Coastal Carolina Riverwatch and volunteers plant 200 tree seedlings!
On Arbor Day, March 20th, 200 Loblolly Pine seedlings were given to us by our one of our partners, Plastic Ocean Project. Many public planting events, including ours, were canceled due to COVID-19. This left the seedlings with nowhere to be planted. So, Coastal Carolina Riverwatch decided to go on a “tree rescue”!

We enlisted Fishtowne Brew House and Island Produce as pickup sites for the trees. This not only encouraged the community to adopt our trees but helped to support local, sustainable businesses that we so greatly value. In just one week all 200 seedlings were planted!

Planting provides a fun, socially distant activity that also protects clean water. Trees improve water quality by controlling erosion and flooding, filtering pollutants, sequestering CO2, and providing natural habitat for wildlife and important pollinators.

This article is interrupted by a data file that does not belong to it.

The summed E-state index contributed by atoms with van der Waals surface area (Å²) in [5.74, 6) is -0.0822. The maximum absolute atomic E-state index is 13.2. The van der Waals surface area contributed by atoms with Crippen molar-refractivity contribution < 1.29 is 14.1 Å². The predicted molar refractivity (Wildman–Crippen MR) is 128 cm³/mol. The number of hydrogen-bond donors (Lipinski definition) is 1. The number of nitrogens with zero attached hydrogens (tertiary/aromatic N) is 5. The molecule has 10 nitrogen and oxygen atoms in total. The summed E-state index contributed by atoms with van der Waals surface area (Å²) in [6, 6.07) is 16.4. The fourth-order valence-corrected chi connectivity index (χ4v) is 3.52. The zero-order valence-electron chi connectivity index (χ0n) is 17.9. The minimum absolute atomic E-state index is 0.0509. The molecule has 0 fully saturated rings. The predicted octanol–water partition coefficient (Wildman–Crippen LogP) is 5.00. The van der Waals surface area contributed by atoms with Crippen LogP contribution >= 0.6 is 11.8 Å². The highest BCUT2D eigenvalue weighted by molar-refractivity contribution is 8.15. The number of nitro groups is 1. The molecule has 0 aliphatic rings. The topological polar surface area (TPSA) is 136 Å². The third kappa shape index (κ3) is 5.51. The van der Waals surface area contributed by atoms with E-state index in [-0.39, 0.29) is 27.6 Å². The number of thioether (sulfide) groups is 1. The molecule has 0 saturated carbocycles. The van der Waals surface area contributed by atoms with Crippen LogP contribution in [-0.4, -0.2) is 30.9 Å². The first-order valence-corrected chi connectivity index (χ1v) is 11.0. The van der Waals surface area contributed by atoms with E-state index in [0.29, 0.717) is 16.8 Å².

You can help from home! Coastal Carolina Riverwatch is launching a Coastal Habitat Restoration Program. You can donate to have native vegetation planted to remember, celebrate, or honor someone, or just for you! We are focusing on local areas identified as experiencing vegetative loss. Your donation will directly improve our community’s watersheds. 

Learn More

Coastal Carolina Riverwatch “Movie” Night 
Saturday, April 4th at 7 pm
We are hosting a Facebook watch party of our 5 part mini-series, Seismic Truth. This original production explores the dangers of seismic blasting and offshore drilling from 5 different coastal perspectives. You will be able to chat with other viewers and CCRW staff to share your feelings on drilling and blasting and get your questions answered! Tune in to Crystal Coast Waterkeeper’s Facebook Page at 7 pm this Saturday to join. Follow us leading up the show for tips on making waste-free movie snacks and more at-home activities to protect clean water!

Stay in with a good book!
Check the bottom of every newsletter for our weekly picks.

Tree: A Life Story
By: David Suzuki & Wayne Grady
The biography of a single tree, from the moment the seed is released from its cone until, more than 500 years later, it lies on the forest floor as a nurse log, giving life to ferns, mosses, and hemlocks, even as its own life is ending. 

Available on Kindle and Audible







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